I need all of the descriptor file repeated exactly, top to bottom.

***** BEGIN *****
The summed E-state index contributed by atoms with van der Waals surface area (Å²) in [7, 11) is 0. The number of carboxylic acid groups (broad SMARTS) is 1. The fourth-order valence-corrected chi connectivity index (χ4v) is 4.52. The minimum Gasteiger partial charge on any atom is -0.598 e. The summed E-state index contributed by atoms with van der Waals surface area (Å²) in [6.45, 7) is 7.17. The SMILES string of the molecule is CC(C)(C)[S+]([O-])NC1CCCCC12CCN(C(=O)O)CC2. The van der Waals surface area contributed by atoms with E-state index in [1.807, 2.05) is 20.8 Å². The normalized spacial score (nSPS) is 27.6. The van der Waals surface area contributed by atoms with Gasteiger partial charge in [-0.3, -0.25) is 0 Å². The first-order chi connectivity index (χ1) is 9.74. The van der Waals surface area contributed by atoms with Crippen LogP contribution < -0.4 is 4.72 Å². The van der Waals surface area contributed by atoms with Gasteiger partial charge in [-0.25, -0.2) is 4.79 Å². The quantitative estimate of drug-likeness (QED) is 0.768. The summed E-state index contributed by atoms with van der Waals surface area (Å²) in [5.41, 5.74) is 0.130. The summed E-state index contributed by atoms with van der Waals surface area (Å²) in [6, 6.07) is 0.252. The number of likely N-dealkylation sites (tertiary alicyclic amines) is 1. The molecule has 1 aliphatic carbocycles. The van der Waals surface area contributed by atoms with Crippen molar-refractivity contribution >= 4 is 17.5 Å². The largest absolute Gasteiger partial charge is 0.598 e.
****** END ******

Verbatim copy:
The summed E-state index contributed by atoms with van der Waals surface area (Å²) in [7, 11) is 0. The number of carboxylic acid groups (broad SMARTS) is 1. The fourth-order valence-corrected chi connectivity index (χ4v) is 4.52. The minimum Gasteiger partial charge on any atom is -0.598 e. The summed E-state index contributed by atoms with van der Waals surface area (Å²) in [6.45, 7) is 7.17. The SMILES string of the molecule is CC(C)(C)[S+]([O-])NC1CCCCC12CCN(C(=O)O)CC2. The van der Waals surface area contributed by atoms with E-state index in [1.807, 2.05) is 20.8 Å². The normalized spacial score (nSPS) is 27.6. The van der Waals surface area contributed by atoms with Gasteiger partial charge in [-0.3, -0.25) is 0 Å². The first-order chi connectivity index (χ1) is 9.74. The van der Waals surface area contributed by atoms with Crippen LogP contribution < -0.4 is 4.72 Å². The van der Waals surface area contributed by atoms with Gasteiger partial charge in [-0.25, -0.2) is 4.79 Å². The quantitative estimate of drug-likeness (QED) is 0.768. The summed E-state index contributed by atoms with van der Waals surface area (Å²) in [5.41, 5.74) is 0.130. The summed E-state index contributed by atoms with van der Waals surface area (Å²) in [6, 6.07) is 0.252. The number of likely N-dealkylation sites (tertiary alicyclic amines) is 1. The molecule has 1 aliphatic carbocycles. The van der Waals surface area contributed by atoms with Crippen molar-refractivity contribution >= 4 is 17.5 Å². The largest absolute Gasteiger partial charge is 0.598 e.